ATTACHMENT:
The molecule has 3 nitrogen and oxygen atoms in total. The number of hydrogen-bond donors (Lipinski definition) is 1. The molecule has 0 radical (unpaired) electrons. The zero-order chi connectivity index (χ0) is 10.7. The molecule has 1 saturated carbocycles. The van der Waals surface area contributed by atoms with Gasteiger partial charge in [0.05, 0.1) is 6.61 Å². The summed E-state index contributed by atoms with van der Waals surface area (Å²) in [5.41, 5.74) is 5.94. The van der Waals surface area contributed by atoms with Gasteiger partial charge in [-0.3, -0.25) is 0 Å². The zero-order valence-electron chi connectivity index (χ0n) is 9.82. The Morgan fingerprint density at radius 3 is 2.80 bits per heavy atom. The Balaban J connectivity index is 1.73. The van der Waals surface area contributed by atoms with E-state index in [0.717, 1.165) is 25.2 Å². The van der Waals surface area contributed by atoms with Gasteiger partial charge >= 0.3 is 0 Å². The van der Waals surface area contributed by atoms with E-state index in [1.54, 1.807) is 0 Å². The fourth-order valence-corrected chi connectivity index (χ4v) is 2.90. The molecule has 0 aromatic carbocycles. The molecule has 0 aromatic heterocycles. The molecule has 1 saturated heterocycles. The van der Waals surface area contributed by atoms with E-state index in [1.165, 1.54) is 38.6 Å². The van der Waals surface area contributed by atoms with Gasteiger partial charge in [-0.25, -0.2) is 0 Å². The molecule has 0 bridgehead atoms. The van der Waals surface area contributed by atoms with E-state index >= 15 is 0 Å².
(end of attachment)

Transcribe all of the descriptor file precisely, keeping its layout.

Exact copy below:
The molecule has 3 nitrogen and oxygen atoms in total. The number of hydrogen-bond donors (Lipinski definition) is 1. The molecule has 0 radical (unpaired) electrons. The zero-order chi connectivity index (χ0) is 10.7. The molecule has 1 saturated carbocycles. The van der Waals surface area contributed by atoms with Gasteiger partial charge in [0.05, 0.1) is 6.61 Å². The summed E-state index contributed by atoms with van der Waals surface area (Å²) in [5.41, 5.74) is 5.94. The van der Waals surface area contributed by atoms with Gasteiger partial charge in [-0.3, -0.25) is 0 Å². The zero-order valence-electron chi connectivity index (χ0n) is 9.82. The Morgan fingerprint density at radius 3 is 2.80 bits per heavy atom. The Balaban J connectivity index is 1.73. The van der Waals surface area contributed by atoms with E-state index in [0.717, 1.165) is 25.2 Å². The van der Waals surface area contributed by atoms with Gasteiger partial charge >= 0.3 is 0 Å². The van der Waals surface area contributed by atoms with E-state index in [1.54, 1.807) is 0 Å². The fourth-order valence-corrected chi connectivity index (χ4v) is 2.90. The molecule has 0 aromatic carbocycles. The molecule has 0 aromatic heterocycles. The molecule has 1 saturated heterocycles. The van der Waals surface area contributed by atoms with E-state index in [1.165, 1.54) is 38.6 Å². The van der Waals surface area contributed by atoms with Gasteiger partial charge in [-0.25, -0.2) is 0 Å². The molecule has 0 bridgehead atoms. The van der Waals surface area contributed by atoms with E-state index >= 15 is 0 Å².